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This is #WhyWeMarch

This is #WhyWeMarch

At seven in the morning on Saturday two of my friends and I made our way through Arlington, Virginia to board the jammed subway in our nation’s capital surrounded by hundreds of women sporting pink knitted hats and witty cardboard signs.

Some said that the march was an overreaction by the radical feminist movement against the President, but as I bore witness to the thousands of women of all ages passionately sharing their stories and marching, the reason for the event was more than the disappointment of an unexpected political outcome.

Women marched to remind the world of the strides that have been taken in the past hundred years: earning the right to vote and the safe access to reproductive care. Women marched as a reminder of the importance of resources like Planned Parenthood that offer all peoples the access to health care that they may have otherwise gone without.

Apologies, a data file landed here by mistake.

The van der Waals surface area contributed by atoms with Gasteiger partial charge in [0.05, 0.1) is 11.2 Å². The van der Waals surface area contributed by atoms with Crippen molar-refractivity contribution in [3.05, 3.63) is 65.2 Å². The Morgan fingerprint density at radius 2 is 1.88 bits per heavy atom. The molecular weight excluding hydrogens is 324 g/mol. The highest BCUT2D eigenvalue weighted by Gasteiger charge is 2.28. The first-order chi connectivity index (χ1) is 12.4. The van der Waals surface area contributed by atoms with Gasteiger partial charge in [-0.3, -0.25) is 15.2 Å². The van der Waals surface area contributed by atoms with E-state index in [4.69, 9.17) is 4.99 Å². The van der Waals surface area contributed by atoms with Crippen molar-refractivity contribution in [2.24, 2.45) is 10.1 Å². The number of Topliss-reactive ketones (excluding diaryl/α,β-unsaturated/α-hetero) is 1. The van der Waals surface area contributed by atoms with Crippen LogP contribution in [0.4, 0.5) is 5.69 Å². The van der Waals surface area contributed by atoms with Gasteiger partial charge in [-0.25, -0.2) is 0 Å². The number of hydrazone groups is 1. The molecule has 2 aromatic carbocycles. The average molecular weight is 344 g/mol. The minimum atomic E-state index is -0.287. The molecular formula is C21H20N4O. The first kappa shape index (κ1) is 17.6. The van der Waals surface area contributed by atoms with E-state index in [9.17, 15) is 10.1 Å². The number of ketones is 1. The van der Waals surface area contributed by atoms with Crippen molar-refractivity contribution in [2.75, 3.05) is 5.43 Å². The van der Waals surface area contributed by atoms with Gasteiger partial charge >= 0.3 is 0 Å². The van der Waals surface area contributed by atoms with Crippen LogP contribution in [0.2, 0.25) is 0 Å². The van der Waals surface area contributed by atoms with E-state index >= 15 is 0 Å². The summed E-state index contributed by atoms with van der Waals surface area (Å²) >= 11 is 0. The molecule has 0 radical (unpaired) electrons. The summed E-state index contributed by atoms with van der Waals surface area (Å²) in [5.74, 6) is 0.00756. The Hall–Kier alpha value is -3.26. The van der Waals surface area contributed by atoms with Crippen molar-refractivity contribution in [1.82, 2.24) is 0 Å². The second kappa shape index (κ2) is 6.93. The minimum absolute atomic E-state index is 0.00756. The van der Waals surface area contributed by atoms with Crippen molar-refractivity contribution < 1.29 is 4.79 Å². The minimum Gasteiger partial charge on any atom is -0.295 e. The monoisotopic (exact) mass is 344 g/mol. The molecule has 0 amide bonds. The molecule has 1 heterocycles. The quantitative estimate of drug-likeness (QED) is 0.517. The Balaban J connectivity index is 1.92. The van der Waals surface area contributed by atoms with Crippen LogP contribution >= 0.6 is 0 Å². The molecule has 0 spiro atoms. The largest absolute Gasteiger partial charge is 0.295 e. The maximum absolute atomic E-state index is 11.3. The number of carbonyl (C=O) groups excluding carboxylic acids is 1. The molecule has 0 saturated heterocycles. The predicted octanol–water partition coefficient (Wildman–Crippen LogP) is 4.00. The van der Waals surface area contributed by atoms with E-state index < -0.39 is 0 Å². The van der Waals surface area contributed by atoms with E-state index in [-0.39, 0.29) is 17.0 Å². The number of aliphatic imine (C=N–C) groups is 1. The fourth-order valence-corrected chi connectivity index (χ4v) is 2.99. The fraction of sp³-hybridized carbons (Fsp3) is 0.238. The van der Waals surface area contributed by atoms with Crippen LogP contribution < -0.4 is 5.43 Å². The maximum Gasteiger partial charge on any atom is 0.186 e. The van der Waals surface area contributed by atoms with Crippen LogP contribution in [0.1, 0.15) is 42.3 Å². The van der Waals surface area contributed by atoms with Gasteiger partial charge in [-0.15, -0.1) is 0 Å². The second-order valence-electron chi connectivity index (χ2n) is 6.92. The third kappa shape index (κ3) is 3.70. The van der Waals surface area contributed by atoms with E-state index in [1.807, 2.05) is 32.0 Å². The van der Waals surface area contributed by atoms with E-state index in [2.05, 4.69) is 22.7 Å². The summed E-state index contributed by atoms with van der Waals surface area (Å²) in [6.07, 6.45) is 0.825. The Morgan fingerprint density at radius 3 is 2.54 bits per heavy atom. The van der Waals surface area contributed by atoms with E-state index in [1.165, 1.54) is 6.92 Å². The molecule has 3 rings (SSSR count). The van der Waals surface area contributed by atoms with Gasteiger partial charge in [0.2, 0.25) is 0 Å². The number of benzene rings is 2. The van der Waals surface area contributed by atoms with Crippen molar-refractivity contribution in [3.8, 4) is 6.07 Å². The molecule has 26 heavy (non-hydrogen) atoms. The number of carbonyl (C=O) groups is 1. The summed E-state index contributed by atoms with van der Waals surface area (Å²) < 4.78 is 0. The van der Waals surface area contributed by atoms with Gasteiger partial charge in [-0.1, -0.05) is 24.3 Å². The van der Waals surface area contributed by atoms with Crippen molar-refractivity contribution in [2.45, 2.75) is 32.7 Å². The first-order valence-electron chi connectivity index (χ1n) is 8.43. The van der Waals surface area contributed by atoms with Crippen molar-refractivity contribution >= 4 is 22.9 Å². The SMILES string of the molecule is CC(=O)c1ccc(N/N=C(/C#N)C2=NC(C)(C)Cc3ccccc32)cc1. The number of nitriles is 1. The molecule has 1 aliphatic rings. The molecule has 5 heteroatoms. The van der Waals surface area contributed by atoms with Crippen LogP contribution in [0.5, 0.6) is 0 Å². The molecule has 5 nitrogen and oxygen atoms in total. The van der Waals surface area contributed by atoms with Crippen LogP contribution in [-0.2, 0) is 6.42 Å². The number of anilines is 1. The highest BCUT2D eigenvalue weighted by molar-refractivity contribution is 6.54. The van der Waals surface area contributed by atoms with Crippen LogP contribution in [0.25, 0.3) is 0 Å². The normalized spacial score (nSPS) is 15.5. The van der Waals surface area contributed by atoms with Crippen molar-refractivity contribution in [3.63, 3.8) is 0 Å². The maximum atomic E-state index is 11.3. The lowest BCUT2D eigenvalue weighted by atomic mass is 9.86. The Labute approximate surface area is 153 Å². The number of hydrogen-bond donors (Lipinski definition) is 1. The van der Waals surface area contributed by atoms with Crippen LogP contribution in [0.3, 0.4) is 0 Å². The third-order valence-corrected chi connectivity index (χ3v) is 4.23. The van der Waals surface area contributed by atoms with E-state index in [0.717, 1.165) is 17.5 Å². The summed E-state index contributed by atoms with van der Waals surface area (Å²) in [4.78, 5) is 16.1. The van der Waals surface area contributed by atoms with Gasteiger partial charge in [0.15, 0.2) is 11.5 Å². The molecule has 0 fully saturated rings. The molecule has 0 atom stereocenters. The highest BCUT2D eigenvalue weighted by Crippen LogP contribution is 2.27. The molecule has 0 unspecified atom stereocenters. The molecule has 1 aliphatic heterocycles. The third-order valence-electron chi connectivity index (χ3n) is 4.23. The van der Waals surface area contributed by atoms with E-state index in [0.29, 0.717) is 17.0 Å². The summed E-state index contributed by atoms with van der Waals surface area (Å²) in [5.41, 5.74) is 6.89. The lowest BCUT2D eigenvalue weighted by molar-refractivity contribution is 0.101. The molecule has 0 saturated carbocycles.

Women marched to stand up to the bigoted comments made by the leaders that they have elected to represent them. Women marched for the opportunity to have a voice in our government in hopes of sparking the conversation for equal pay and equality among the workplace. Women marched because they do not care if they do not look pretty when they aren’t smiling, because they know that it is when they are at their fiercest.
As I look back to lifting the elderly women over a wall, so they too could rally supporters, I can’t help but feel humble enough to have been allowed the privilege to march alongside the women and men who will fill the next generation’s history books with their inspiring narratives of the Women’s March on Washington.
So next time you think that the march was an overreaction, ask someone why they went and try to understand the complications of living in a man’s world.

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